Jesus Christ was nailed to the cross about midday, expired thereon in the afternoon, and was taken down in the evening toward sunset, or the sixth hour. According to the language of St. Paul, thus did He, by His blood, pacify heaven and earth.
If this form of expression convey not simply the reconciliation of heaven with the earth, it veils a mystery impenetrable to feeble reason. But this very reconciliation is in itself the greatest mystery; for man always vainly tries to explain it by recurring to comparisons and considerations of human conception merely, which are vastly insufficient from the fact of being human. And what matters it, after all, whether we understand or not so great a mystery? Enough for us that it has produced its effect, and that we are able to adore it in gratitude and love.
That philosophy should rail at what it does not fathom is sheer foolishness. Incredulity may scoff at what it does not recognize; it concerns it, however, to know whether reason be on its side. Let heresy explain, after human fashion, things divine; as for us Christians, let us fix our gaze on the Mediator between God and man, raised aloft between heaven and earth, with arms outstretching in order to enfold the universe, with head down bent to give to the world the kiss of peace and reconciliation, after having, at the cost of His blood, purchased peace; and let us humble our whole being in heartfelt thanksgiving and love. Let us reverently imprint our lips on this cross, the instrument of our salvation; let us bend down trembling before the just God Who takes such revenge for our guilt.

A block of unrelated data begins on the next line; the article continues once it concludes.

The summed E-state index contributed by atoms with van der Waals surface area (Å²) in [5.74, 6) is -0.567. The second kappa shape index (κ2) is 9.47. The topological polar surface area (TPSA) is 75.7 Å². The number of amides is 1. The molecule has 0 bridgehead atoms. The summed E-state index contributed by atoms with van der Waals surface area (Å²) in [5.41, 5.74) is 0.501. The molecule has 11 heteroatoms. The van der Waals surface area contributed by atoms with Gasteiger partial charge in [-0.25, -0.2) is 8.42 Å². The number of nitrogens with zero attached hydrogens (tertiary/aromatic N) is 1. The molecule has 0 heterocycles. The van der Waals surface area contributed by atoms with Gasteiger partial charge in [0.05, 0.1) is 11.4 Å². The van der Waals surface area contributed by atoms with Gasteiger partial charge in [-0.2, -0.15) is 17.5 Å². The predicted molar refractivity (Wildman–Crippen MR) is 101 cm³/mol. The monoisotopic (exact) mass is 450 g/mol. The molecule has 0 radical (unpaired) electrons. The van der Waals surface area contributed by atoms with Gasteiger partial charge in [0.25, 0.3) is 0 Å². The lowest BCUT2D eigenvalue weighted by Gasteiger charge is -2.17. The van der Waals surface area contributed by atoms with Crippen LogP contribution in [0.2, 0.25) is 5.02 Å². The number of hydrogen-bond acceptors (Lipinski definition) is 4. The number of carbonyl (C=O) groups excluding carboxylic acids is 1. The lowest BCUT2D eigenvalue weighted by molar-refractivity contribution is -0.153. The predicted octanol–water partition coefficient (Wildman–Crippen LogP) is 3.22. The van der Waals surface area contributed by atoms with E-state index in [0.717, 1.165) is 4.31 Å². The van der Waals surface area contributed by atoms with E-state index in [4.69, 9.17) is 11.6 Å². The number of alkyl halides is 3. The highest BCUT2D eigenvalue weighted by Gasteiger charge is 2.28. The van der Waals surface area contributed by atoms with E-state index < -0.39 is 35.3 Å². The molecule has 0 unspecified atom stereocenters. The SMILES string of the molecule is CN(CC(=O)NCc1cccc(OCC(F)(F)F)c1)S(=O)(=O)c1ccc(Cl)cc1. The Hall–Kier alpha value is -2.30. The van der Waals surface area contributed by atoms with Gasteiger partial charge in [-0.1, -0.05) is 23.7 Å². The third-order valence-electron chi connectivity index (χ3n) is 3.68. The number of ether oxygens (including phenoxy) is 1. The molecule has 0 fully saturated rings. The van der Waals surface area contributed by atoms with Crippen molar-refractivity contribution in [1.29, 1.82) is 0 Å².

By our work let us make some return for the price we have cost; by our penitence and tears let us apply to ourselves the merit of His redemption, and henceforth live only for heaven, since we have been made heirs to heaven.
Reflection. The cross, “to the Jews indeed a stumbling block, and to the “Gentiles foolishness,” is, withal, the instrument of Christ’s power and of the wisdom of God.